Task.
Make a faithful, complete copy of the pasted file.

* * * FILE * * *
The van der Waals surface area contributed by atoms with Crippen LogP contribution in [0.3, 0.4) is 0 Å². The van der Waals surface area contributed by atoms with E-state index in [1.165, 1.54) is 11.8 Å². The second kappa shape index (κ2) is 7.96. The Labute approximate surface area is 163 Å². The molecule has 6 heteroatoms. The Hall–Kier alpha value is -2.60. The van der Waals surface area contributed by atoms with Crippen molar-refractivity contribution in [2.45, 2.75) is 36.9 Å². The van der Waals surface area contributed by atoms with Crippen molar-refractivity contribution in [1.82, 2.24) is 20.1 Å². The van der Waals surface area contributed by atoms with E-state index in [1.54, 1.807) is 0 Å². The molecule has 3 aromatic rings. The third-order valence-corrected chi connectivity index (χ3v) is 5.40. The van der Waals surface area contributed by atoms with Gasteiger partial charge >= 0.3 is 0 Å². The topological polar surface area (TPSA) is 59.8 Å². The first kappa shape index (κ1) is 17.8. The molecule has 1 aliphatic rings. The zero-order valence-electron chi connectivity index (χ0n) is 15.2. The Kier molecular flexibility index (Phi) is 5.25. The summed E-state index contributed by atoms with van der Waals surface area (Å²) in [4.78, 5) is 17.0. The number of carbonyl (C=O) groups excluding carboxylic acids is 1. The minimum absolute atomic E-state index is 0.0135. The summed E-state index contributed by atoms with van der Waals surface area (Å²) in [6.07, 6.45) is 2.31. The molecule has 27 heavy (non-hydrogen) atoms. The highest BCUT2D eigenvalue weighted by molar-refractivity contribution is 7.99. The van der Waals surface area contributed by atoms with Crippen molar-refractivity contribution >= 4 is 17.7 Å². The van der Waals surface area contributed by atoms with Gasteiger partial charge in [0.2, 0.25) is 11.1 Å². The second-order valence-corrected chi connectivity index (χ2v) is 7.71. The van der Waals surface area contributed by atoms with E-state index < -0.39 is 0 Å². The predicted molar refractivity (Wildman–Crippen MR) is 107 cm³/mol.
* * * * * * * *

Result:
The van der Waals surface area contributed by atoms with Crippen LogP contribution in [0.3, 0.4) is 0 Å². The van der Waals surface area contributed by atoms with E-state index in [1.165, 1.54) is 11.8 Å². The second kappa shape index (κ2) is 7.96. The Labute approximate surface area is 163 Å². The molecule has 6 heteroatoms. The Hall–Kier alpha value is -2.60. The van der Waals surface area contributed by atoms with Crippen molar-refractivity contribution in [2.45, 2.75) is 36.9 Å². The van der Waals surface area contributed by atoms with Crippen molar-refractivity contribution in [1.82, 2.24) is 20.1 Å². The van der Waals surface area contributed by atoms with E-state index in [1.54, 1.807) is 0 Å². The molecule has 3 aromatic rings. The third-order valence-corrected chi connectivity index (χ3v) is 5.40. The van der Waals surface area contributed by atoms with Gasteiger partial charge >= 0.3 is 0 Å². The topological polar surface area (TPSA) is 59.8 Å². The first kappa shape index (κ1) is 17.8. The molecule has 1 aliphatic rings. The zero-order valence-electron chi connectivity index (χ0n) is 15.2. The Kier molecular flexibility index (Phi) is 5.25. The summed E-state index contributed by atoms with van der Waals surface area (Å²) in [4.78, 5) is 17.0. The number of carbonyl (C=O) groups excluding carboxylic acids is 1. The minimum absolute atomic E-state index is 0.0135. The summed E-state index contributed by atoms with van der Waals surface area (Å²) in [6.07, 6.45) is 2.31. The molecule has 27 heavy (non-hydrogen) atoms. The highest BCUT2D eigenvalue weighted by molar-refractivity contribution is 7.99. The van der Waals surface area contributed by atoms with Crippen molar-refractivity contribution >= 4 is 17.7 Å². The van der Waals surface area contributed by atoms with Gasteiger partial charge in [0.2, 0.25) is 11.1 Å². The second-order valence-corrected chi connectivity index (χ2v) is 7.71. The van der Waals surface area contributed by atoms with E-state index < -0.39 is 0 Å². The predicted molar refractivity (Wildman–Crippen MR) is 107 cm³/mol.